In an issue of first impression, the California Court of Appeals held that employers have a duty under California’s Fair Employment and Housing Act (FEHA) to provide reasonable accommodations to an applicant or employee who is associated with a disabled person, even if the employee is not disabled. Castro-Ramirez v. Dependable Highway Express, Inc. No. B261165, 2016 Cal. App. LEXIS 255 (Cal. Ct. App. April 4, 2016). This holding confirms that FEHA provides broader protections for employees associated with a disabled person than the federal Americans with Disabilities Act (ADA), which does not contain the same requirement.
The California Fair Employment and Housing Council recently issued new California Family Rights Act (“CFRA”) regulations that take effect July 1, 2015. The new revisions are intended to clarify confusing rules and align the regulations more closely with the federal Family and Medical Leave Act (“FMLA”) regulations (where the statutes are consistent), though differences still remain between CFRA and FMLA.
In Richey v. Autonation, Inc., issued January 29, 2015, the California Supreme Court reinstated an arbitration award against the plaintiff and confirmed that employers retain the right to terminate employees who violate company policy even while they are on a leave of absence under the California Family Rights Act (CFRA).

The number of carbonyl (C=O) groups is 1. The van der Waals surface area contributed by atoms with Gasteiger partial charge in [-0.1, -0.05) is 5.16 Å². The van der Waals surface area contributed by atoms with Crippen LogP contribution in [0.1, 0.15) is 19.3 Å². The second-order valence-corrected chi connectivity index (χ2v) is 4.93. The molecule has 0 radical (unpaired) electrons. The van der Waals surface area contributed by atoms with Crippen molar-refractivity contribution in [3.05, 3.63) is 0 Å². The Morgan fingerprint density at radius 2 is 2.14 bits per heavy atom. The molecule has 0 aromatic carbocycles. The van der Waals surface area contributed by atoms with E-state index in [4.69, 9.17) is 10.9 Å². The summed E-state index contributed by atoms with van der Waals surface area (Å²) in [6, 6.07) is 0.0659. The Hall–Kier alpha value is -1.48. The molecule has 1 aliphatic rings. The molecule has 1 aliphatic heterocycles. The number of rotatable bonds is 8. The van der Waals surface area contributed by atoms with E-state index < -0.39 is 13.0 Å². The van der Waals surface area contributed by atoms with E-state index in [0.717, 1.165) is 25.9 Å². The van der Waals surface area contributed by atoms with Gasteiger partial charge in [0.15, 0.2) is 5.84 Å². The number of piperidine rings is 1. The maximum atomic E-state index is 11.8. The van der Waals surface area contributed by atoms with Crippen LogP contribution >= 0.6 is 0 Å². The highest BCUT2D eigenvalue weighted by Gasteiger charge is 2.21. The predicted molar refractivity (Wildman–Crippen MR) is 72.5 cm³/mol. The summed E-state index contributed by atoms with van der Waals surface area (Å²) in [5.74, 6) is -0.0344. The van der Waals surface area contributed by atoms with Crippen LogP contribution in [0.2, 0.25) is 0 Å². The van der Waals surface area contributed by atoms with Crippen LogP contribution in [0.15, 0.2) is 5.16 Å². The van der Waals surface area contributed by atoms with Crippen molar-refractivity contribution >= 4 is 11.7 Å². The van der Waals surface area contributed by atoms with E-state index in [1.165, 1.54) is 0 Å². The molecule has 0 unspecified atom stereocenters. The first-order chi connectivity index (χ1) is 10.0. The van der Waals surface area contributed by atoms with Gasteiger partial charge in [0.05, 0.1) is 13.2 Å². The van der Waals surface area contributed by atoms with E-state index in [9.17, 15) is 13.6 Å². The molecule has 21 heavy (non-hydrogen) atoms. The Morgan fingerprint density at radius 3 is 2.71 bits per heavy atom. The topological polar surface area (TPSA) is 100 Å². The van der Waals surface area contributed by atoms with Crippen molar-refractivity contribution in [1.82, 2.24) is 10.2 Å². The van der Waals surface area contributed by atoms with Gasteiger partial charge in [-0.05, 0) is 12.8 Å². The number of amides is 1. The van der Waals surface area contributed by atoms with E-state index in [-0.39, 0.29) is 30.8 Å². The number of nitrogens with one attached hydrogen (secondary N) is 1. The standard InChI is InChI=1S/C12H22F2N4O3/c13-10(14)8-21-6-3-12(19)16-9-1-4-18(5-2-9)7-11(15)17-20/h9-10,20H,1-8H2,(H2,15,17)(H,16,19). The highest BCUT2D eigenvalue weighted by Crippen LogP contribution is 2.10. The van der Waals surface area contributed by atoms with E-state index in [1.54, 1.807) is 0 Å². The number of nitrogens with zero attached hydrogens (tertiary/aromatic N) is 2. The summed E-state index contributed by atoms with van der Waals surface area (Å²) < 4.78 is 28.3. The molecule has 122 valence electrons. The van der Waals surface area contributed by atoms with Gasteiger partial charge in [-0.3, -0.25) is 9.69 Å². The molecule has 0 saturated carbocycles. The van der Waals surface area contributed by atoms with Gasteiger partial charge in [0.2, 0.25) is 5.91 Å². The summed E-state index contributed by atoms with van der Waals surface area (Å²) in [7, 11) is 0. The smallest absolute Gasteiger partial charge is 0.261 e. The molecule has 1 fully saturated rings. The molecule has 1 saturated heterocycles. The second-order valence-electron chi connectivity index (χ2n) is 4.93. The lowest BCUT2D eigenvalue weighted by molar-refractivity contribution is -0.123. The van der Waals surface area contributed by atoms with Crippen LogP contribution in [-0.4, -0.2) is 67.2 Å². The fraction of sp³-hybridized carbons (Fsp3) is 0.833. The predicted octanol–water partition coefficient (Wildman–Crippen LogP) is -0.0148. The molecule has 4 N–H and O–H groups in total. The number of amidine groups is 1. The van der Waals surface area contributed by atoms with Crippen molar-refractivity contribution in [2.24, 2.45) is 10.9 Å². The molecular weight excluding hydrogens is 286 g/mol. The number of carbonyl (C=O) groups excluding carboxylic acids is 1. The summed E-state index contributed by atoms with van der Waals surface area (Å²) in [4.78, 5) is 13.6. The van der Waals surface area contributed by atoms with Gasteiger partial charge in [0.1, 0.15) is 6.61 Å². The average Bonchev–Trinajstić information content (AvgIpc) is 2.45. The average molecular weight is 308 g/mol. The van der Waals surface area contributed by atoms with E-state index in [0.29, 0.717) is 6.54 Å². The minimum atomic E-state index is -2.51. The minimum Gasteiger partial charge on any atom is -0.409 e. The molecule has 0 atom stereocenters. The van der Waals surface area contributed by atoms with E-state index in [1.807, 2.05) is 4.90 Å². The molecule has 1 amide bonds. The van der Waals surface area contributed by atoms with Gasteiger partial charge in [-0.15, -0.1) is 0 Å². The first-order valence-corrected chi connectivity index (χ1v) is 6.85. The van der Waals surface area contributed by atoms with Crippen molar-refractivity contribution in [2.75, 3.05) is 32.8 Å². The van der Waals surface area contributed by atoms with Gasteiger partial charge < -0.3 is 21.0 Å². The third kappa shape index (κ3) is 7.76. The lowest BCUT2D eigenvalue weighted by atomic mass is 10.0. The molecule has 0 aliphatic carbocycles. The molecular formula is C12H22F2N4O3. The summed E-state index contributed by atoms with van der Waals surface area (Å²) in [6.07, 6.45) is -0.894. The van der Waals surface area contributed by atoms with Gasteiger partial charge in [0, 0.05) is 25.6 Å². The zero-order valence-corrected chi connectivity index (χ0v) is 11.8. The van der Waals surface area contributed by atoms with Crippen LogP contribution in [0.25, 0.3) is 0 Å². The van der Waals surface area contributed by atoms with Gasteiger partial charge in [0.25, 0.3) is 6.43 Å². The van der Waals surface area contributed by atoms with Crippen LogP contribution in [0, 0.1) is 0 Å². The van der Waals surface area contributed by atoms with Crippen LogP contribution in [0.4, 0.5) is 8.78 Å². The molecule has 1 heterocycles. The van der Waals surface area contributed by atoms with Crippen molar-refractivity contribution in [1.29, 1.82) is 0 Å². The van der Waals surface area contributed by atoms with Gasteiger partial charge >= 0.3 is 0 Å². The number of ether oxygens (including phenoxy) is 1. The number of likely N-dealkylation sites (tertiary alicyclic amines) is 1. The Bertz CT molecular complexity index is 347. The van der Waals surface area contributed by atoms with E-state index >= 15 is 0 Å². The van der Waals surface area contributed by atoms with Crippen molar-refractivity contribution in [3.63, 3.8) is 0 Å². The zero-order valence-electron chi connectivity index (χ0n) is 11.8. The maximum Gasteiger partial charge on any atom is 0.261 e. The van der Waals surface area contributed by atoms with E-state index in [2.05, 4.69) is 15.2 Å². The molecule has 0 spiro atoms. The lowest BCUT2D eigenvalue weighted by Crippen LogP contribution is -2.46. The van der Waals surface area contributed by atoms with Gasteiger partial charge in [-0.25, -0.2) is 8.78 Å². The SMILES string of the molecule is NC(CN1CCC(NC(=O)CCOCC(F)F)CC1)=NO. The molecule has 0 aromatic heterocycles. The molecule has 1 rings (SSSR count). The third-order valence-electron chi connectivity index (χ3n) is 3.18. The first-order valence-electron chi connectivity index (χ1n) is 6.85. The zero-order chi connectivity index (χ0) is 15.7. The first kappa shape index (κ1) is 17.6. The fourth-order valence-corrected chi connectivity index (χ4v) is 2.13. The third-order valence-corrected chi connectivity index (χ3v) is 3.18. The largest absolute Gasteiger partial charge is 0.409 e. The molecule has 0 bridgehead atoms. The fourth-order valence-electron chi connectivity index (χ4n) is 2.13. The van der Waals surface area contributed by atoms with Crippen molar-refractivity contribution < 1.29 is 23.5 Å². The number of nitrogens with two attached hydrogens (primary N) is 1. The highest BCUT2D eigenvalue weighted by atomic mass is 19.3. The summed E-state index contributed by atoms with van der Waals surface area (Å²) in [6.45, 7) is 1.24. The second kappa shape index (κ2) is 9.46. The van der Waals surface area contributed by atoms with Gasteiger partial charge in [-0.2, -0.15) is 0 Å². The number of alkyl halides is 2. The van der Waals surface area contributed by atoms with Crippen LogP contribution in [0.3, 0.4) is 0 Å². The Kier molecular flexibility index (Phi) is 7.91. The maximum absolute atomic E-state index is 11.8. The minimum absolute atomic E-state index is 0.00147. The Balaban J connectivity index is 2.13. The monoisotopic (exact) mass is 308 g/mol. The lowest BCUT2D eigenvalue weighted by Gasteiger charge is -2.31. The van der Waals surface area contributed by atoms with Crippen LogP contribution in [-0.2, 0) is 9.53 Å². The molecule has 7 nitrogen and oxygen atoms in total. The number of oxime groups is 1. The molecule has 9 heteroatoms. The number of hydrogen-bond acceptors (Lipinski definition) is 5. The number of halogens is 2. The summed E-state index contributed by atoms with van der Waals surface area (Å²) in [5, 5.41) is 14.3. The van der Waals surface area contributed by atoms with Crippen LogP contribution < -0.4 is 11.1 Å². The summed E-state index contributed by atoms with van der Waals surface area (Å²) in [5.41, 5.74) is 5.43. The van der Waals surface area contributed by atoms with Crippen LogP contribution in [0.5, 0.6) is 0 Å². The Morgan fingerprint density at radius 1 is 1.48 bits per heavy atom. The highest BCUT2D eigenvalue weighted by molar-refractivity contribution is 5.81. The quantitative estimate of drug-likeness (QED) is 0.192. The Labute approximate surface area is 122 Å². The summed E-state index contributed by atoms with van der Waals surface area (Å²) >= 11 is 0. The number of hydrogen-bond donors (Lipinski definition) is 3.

In a case of first impression, the Second Appellate District in California, recently took an expansive view of pregnancy leave rights for employees. Under California’s Pregnancy Disability Leave Law (“PDLL”), employees disabled by pregnancy are entitled to up to four months of job-protected leave. Under the California Family Rights Act (“CFRA”), employees may take leave up to 12 weeks for baby bonding. CFRA, however, does not include pregnancy disability as a “serious health condition,” which means that employees cannot begin to use their CFRA leave until after the child is born. Pregnant employees who need additional leave beyond the four months provided by the PDLL, but before their CFRA leave begins, are now explicitly protected by the Fair Employment and Housing Act (“FEHA”). READ MORE